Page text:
In a recent article published by the whistleblower advocacy organization Taxpayers Against Fraud (TAF), an unofficial tabulation of False Claims Act settlements shows a lucrative fiscal year with over $3 billion recovered on behalf of taxpayers, with $2 billion of that represented by whistleblower-initiated cases.
FY 2015 saw many repeat offenders, including DaVita and AstraZeneca, who together comprised more than a third of the total amount. Moreover, this year saw an increase in mortgage fraud settlements, many of which remained unresolved since the 2008 housing crisis. [1.“Whistleblowers return billions to U.S. taxpayers in 2015,” Taxpayers Against Fraud, October 6, 2015, http://taf.org/blog/whistleblowers-return-billions-us-taxpayer-fy2015.]
Fortunately, the return on investment appears to be increasing as well. This past year, an independent audit revealed that the federal government recovers nearly $3.00 for every $1.00 invested in investigating and prosecuting fraud under the False Claims Act. Moreover, TAF concluded that nearly two-thirds of the amount recovered on behalf of taxpayers in 2015 occurred as a result of whistleblower-initiated lawsuits.
Looking over the past year, the following settlements and verdicts emerge as some of the most lucrative, top-grossing FCA resolutions on behalf of taxpayers:
-DaVita: As the FCA heavyweight this year, DaVita settled two separate claims for nearly $1 billion combined. The first involved allegations of unlawful kickbacks within the renal dialysis industry – an alarming and growing trend. The second accused the company of intentionally trashing certain chemical components of the dialysis process – claiming defectiveness – in order to increase Medicare and Medicaid reimbursements. The former settled for $400 million while the latter settled for $495 million.
-Supreme Food Service: This whopping $434 million settlement involved allegations that the Swiss company engaged in an elaborate scheme to defraud the U.S. government by executing shell companies and “double dipping” within government contracts for the provision of food to soldiers serving in Afghanistan.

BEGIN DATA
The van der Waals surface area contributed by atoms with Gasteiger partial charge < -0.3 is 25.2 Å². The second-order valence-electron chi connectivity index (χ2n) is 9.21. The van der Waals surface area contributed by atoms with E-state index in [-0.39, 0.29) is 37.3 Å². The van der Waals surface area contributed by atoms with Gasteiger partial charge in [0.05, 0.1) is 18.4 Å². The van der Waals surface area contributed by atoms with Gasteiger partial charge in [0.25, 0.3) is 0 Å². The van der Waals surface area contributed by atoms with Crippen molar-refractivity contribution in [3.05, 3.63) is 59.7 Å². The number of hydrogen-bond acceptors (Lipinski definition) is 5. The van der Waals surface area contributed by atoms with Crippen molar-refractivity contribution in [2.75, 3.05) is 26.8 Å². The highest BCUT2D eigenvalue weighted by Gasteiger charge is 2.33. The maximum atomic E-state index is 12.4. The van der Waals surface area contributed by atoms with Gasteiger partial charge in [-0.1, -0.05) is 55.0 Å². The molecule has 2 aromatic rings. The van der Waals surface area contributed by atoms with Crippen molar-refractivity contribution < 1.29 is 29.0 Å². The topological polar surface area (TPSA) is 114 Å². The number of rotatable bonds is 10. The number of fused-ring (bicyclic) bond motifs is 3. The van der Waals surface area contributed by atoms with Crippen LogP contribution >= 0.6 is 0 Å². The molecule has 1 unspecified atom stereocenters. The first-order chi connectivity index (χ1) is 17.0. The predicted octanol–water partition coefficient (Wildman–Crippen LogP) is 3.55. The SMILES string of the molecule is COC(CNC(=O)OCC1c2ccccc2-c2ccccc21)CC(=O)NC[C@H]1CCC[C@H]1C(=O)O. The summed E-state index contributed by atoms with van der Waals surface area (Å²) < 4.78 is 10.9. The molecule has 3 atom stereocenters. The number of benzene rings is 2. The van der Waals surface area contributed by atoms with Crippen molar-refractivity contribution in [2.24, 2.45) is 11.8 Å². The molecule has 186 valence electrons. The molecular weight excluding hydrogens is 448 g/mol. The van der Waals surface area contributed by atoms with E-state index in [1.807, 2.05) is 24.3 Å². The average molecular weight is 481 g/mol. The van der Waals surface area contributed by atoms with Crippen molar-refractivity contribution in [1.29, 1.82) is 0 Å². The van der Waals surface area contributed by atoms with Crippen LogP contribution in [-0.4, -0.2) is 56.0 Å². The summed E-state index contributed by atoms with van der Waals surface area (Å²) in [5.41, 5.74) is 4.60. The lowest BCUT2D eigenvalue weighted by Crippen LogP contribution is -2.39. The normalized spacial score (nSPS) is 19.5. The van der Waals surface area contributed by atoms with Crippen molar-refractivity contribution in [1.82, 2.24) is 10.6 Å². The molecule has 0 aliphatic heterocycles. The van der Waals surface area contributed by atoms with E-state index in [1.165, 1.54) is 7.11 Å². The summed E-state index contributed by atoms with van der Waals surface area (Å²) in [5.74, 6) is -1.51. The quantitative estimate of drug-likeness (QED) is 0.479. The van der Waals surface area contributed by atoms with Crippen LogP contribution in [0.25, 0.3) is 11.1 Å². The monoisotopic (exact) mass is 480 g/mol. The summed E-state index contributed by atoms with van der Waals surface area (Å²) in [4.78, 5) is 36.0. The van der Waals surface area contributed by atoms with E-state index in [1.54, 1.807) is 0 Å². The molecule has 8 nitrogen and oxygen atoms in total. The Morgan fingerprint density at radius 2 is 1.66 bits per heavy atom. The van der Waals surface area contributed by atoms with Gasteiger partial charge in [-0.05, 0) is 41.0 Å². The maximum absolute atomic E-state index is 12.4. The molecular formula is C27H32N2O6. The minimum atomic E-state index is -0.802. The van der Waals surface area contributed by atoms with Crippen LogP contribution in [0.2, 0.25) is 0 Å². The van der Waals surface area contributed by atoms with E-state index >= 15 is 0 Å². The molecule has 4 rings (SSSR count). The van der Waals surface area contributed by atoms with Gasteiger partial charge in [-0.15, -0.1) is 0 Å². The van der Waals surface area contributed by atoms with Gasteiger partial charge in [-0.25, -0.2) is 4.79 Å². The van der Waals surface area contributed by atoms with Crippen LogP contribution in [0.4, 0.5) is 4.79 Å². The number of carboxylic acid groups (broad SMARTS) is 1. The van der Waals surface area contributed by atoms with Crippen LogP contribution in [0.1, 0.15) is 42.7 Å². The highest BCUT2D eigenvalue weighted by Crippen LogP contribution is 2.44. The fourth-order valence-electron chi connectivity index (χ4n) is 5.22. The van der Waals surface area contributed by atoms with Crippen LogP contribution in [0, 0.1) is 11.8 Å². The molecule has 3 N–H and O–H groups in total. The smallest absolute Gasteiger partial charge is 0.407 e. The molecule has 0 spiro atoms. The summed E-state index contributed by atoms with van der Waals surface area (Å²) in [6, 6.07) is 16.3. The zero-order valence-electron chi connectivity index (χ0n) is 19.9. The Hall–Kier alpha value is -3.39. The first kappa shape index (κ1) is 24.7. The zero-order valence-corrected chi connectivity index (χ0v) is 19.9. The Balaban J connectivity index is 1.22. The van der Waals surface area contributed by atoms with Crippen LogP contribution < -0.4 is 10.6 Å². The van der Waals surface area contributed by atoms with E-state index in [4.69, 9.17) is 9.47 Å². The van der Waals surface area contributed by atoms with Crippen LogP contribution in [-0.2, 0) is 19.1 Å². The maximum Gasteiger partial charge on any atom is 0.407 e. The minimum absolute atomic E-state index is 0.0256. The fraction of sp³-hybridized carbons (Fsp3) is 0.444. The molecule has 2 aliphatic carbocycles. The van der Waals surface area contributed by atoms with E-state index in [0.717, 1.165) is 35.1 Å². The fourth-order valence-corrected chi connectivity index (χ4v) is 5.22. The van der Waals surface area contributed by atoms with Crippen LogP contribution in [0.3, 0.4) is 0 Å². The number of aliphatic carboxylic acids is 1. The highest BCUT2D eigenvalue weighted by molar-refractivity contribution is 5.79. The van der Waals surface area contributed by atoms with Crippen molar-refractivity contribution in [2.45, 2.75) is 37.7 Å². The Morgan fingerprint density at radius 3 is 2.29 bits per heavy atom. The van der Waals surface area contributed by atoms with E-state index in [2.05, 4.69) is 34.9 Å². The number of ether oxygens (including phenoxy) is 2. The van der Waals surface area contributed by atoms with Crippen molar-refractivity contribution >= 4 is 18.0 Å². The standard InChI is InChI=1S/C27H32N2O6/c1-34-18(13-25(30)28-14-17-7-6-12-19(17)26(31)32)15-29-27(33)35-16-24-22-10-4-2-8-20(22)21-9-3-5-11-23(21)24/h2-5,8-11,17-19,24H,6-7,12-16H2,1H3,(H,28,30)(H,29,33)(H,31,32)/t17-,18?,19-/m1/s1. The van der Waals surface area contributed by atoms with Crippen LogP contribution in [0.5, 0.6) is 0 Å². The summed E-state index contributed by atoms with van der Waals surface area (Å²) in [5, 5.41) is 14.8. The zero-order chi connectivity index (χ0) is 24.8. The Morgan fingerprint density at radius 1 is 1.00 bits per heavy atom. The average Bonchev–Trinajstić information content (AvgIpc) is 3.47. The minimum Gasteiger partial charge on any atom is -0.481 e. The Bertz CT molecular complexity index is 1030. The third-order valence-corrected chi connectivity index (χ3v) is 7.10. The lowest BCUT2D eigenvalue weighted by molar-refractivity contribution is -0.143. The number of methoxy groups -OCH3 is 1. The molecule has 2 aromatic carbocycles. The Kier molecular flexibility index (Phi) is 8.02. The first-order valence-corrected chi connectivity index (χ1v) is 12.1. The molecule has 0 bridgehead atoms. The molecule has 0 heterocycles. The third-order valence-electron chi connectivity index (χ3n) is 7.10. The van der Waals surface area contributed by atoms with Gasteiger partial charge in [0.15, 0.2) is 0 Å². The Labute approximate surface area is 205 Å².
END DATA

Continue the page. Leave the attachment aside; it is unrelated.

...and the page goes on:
-VMWare: In a $75 million settlement, VMWare agreed to resolve claims it overcharged the Department of Defense (DOD) for software services. The settlement came as a result of a five-year investigation by the DOD.
-First Tennessee Bank: In another mega-settlement, First Tennessee Bank agreed to settle claims of mortgage fraud for $212 million. In this case, the bank was engaged in allegedly deficient underwriting protocols, which resulted in the unlawful referral of several sub-prime residential mortgages to HUD for mortgage insurance.
-MetLife, LLC: In one of the top mortgage fraud cases, MetLife, LLC, settled for $125 million amid allegations that it abused its responsibilities as a participant in the Direct Endorsement program on behalf of HUD.
The heavy-hitting cases of 2015 show progress in the fight to eliminate fraud but reveal a long way ahead still for government officials and taxpayers. This year’s cases also highlight the vital role that whistleblowers play. With the exception of the First Tennessee Bank and Met Life settlements, whistleblowers figured prominently in each of these cases. To echo a statement from Taxpayers Against Fraud, “[W]histleblower programs are the most effective tool government has to fight fraud….Fraud is not a victimless crime.”